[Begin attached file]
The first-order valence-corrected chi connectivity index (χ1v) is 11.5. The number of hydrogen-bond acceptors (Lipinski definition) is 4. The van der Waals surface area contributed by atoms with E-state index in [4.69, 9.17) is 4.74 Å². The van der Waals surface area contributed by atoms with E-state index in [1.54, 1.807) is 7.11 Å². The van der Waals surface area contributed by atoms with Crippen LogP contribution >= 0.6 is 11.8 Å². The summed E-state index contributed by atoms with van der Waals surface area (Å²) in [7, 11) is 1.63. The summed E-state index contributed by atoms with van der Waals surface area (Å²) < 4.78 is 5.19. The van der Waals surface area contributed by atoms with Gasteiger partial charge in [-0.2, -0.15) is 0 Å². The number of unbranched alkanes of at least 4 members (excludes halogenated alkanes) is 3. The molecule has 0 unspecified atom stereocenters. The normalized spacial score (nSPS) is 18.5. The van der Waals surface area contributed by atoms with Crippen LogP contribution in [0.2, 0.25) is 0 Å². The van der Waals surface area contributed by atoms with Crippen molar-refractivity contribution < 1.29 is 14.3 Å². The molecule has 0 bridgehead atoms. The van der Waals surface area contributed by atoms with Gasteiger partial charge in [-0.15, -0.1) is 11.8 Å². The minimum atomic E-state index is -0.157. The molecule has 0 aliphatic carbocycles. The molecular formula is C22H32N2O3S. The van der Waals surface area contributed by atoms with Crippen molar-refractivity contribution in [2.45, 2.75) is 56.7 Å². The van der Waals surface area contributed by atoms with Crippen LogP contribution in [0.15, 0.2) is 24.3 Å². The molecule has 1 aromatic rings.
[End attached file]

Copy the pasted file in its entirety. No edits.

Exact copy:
The first-order valence-corrected chi connectivity index (χ1v) is 11.5. The number of hydrogen-bond acceptors (Lipinski definition) is 4. The van der Waals surface area contributed by atoms with E-state index in [4.69, 9.17) is 4.74 Å². The van der Waals surface area contributed by atoms with E-state index in [1.54, 1.807) is 7.11 Å². The van der Waals surface area contributed by atoms with Crippen LogP contribution >= 0.6 is 11.8 Å². The summed E-state index contributed by atoms with van der Waals surface area (Å²) in [7, 11) is 1.63. The summed E-state index contributed by atoms with van der Waals surface area (Å²) < 4.78 is 5.19. The van der Waals surface area contributed by atoms with Gasteiger partial charge in [-0.2, -0.15) is 0 Å². The number of unbranched alkanes of at least 4 members (excludes halogenated alkanes) is 3. The molecule has 0 unspecified atom stereocenters. The normalized spacial score (nSPS) is 18.5. The van der Waals surface area contributed by atoms with Crippen LogP contribution in [0.2, 0.25) is 0 Å². The van der Waals surface area contributed by atoms with Crippen molar-refractivity contribution < 1.29 is 14.3 Å². The molecule has 0 bridgehead atoms. The van der Waals surface area contributed by atoms with Gasteiger partial charge in [-0.15, -0.1) is 11.8 Å². The minimum atomic E-state index is -0.157. The molecule has 0 aliphatic carbocycles. The molecular formula is C22H32N2O3S. The van der Waals surface area contributed by atoms with Crippen molar-refractivity contribution in [2.45, 2.75) is 56.7 Å². The van der Waals surface area contributed by atoms with Crippen LogP contribution in [0.15, 0.2) is 24.3 Å². The molecule has 1 aromatic rings.